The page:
“What is it, Henry, if you are at all in earnest,” Uncle Job now spoke up, “that can possibly threaten the happiness of one I love more than any one on earth, except—”
“Except Miss Betty, of course,” Mr. Seymour responded, quietly. “There, don’t blush, sweet lady. It was a slip of the tongue, and excusable, I am sure. I must believe, however, from what you say, Job, that you are something of a dissembler,” Mr. Seymour went on; “for is it a light thing to cut off a young man without a settled income or hopes of any kind, as you are preparing to do? Yesterday Gilbert was an heir, your expectant heir; now how does it stand? Gilbert, you are undone, and by your uncle of all men!”
At this foolish ending there was a roar of laughter, in which I joined more heartily than any one else, for of the need of money I then knew nothing. I therefore cried out with great cheerfulness:
“I’m glad to give up my prospects to Miss Betty, for I shouldn’t know what to do with money if I had it. Besides, the ladies, it is said, are less able to get on without it than the rest of us.”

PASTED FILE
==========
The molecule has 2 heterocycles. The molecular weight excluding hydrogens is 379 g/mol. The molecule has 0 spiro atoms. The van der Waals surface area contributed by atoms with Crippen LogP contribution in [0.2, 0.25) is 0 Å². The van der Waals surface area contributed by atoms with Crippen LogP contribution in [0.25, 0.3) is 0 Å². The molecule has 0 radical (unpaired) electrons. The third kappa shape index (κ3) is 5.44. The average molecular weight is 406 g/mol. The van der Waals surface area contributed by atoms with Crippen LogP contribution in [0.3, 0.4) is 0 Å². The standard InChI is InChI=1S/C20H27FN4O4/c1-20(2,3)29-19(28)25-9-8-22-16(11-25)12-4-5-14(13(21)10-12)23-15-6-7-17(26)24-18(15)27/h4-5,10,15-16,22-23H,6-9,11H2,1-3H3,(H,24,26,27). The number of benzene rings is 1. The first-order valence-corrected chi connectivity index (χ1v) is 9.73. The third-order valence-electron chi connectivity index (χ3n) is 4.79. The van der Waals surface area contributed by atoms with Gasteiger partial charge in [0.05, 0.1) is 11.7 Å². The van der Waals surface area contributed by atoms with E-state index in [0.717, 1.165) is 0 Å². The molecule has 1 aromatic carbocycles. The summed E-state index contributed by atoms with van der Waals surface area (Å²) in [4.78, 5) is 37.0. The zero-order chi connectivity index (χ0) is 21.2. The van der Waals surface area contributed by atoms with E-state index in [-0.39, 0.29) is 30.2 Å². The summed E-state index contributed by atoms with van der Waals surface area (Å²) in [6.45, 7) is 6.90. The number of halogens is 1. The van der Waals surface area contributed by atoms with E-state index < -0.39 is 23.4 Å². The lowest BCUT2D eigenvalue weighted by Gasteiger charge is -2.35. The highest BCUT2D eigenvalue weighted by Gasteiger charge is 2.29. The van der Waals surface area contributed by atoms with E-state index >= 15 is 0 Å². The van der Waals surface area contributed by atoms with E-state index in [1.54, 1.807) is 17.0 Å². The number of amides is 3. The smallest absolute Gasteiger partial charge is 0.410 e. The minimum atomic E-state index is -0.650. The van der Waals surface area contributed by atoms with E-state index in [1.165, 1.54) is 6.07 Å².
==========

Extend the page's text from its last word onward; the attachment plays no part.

“There is another fling at women!” Miss Betty cried, gayly. “Fie, Gilbert, for you to slur us when you know I have always admired you next to—to—”
“Out with it, Miss Betty—next to Job, of course. How slyly they compliment each other, and properly, too; but it’s a toss-up between Job and Gilbert, don’t you think, Constance?” Mr. Seymour asked, turning to her.
“Yes, I’m sure it is, for I have always admired Mr. Throckmorton next to—to—Gilbert,” Constance replied, with great pertness, looking at Miss Betty and laughing.
“Well, to straighten it out and make every one happy again, I propose, Betty, that we make him our joint heir, thus doubling his prospects,” Uncle Job broke in, turning to her.
“I agree to that with all my heart,” she cried in response, “and propose we toast him as such”; and this every one at once proceeded to do.
“That ought to be satisfactory, but still I very much fear Gilbert’s prospects are in the dumps,” Mr. Seymour responded, with mock gravity.
In this way, and with much similar talk and hilarity, the evening passed to the great enjoyment of every one present. Mr. Seymour, mindful of decorum, had named an early hour for the dinner, so that it was over in time not to shock the more staid of the community, who were ever of the opinion, in the infancy of the republic, that respectability and good hours went hand in hand.